Roy Green on his achievements, innovation and the future

Emeritus Professor Roy Green was named as AM in the Australia Day honours ‘for significant service to business, and to tertiary education in the fields of science, technology and innovation’. Here Roy talks with @AuManufacturing news.

@AuManufacturing: Congratulations Roy on a much deserved honour. May I ask you for your response to being honoured by the community in this way?
I am very proud to accept this award on behalf of all the great people I work with to make Australia a more diverse and resilient knowledge-based society, especially those engaged in the major task of building a world leading research and innovation system.

I feel very fortunate to have had the opportunity to play a part in these important efforts, which I am determined will continue into the future.

The challenges of geopolitics and climate change as well as supply chain vulnerabilities in Australia make the need for increased sovereign capability and economic diversification all the more urgent.

@AuManufacturing: You have achieved much in education, including as Dean of MGSM and Dean of Business at UTS, Sydney? What do you think your greatest achievement has been in tertiary education

Green: I count myself lucky to have really enjoyed my experiences in higher education, from my undergraduate days in Adelaide to the rarefied but highly charged but highly charged intellectual milieu of Cambridge to the challenges of industrial transformation in Newcastle, to the lessons we can draw from the innovation powerhouse of Ireland, to the world of globally ranked MBAs at Macquarie Graduate School of Management and then to the boundary-crossing education, research and industry collaboration we strive for at UTS.

As you have indicated previously, a highlight would have to be working with the architect Frank Gehry to design a business school building at UTS that reflected these lofty aspirations for our students and the people we engage with in business and the community. We were inspired by Gehry’s unique method of ‘designing from the inside out’ which aligned with our vision of business education as both life-long and life changing, and I hope the building works as well for future generations as it does now.

@AuManufacturing: Many of us would see your greatest contribution to business as being in understanding the nature and challenges of creating innovative cultures in business? How would you rate Australia’s innovative performance?

Green: I believe current productivity and real wage stagnation in Australia reflects an increasingly acknowledged complacency over many years in business and government.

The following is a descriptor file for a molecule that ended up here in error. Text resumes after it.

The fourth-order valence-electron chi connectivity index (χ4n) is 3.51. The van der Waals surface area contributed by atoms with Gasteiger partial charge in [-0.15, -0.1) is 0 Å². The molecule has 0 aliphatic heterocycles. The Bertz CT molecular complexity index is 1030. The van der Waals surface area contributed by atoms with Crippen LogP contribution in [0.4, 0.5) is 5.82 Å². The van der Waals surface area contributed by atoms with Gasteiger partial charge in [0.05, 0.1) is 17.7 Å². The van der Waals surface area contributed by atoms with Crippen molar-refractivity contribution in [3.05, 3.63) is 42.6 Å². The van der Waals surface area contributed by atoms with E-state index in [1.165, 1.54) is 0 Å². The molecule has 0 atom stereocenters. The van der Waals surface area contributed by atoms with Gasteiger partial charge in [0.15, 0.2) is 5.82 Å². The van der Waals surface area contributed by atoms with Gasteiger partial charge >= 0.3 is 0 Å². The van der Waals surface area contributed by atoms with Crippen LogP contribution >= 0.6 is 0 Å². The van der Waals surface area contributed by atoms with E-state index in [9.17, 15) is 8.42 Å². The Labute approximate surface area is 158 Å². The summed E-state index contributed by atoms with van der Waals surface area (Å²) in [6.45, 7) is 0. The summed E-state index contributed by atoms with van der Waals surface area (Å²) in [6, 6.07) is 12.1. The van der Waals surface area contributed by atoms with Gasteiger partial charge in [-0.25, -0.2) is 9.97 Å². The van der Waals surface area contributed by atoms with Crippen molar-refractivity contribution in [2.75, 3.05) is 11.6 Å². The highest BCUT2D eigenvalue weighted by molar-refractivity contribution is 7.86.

Commodity booms that momentarily lifted our national income disguised the problems we now face with a narrow trade and industrial structure, overly reliant on the export of unprocessed raw materials. This is reflected in the Harvard Atlas of economic complexity, which rates Australia number 93 out of 133 countries, way behind all other OECD countries. We see similar numbers in the annual Global Innovation Index.

Our expenditure on R&D has dropped to 1.68 percent as a share of GDP while countries like Korea, Israel and Switzerland are moving up to 4 and 5 per cent as part of ambitious national industrial strategies. And our manufacturing trade deficit has doubled over the last two decades, hollowing out capability across entire industrial sectors.

The still relatively new Federal Labor government is putting into place a range of policies to build on Australia’s current and potential areas of competitive advantage in global markets and value chains.

But the danger now is that the more pressing cost of living crisis will persuade policy-makers to prioritise short-term responses over the longer term need for structural change and transformation in our economy.

@AuManufacturing:What next for Roy Green?

Green: It’s pretty much business as usual for me in the various areas where I can hopefully make a difference.

We have a big challenge at the Port of Newcastle as we move the world’s biggest coal export port to a more diversified future, playing a part in energy transition and the development of a more efficient and sustainable container shipping industry.

Likewise at the Advanced Robotics for Manufacturing Hub, we are focused on industrial transformation in the SME sector through the take-up of robotics, automation, AI and digital technologies more generally. This is not easy but we have built a collaborative network of universities, businesses and public agencies to assist in this endeavour.

At SmartSat CRC we are committed to the development and promotion of Australian research in space and spatial technologies. This will be critical across a number of areas of sovereign capability, from agriculture to smart sensing to defence to climate action.

Related to this I’m also pleased to be contributing to Charles Sturt University (CSU) Council on the challenges of rural and regional innovation, as well as equity and participation issues for these important communities.

And at CSIRO, where I have only just joined the board, I am looking forward to working with the new CEO on building the presence and impact of our premier science agency in the research and innovation system.

I also continue to have a part time role at UTS where I undertake research, provide policy advice and assist the Vice Chancellor and his team with the implementation of the university’s strategic plan. In particular, we see UTS as a key driver of manufacturing revival and reinvention. Watch this space!

@AuManufacturing: Thank you Roy for your time. Can I add the appreciation of readers of @AuManufacturing and members of the Australian Manufacturing Forum for your significant contributions to thinking and debate

Further reading:
Catherine Livingstone, Roy Green in Australia Day honours

Picture: Roy Green

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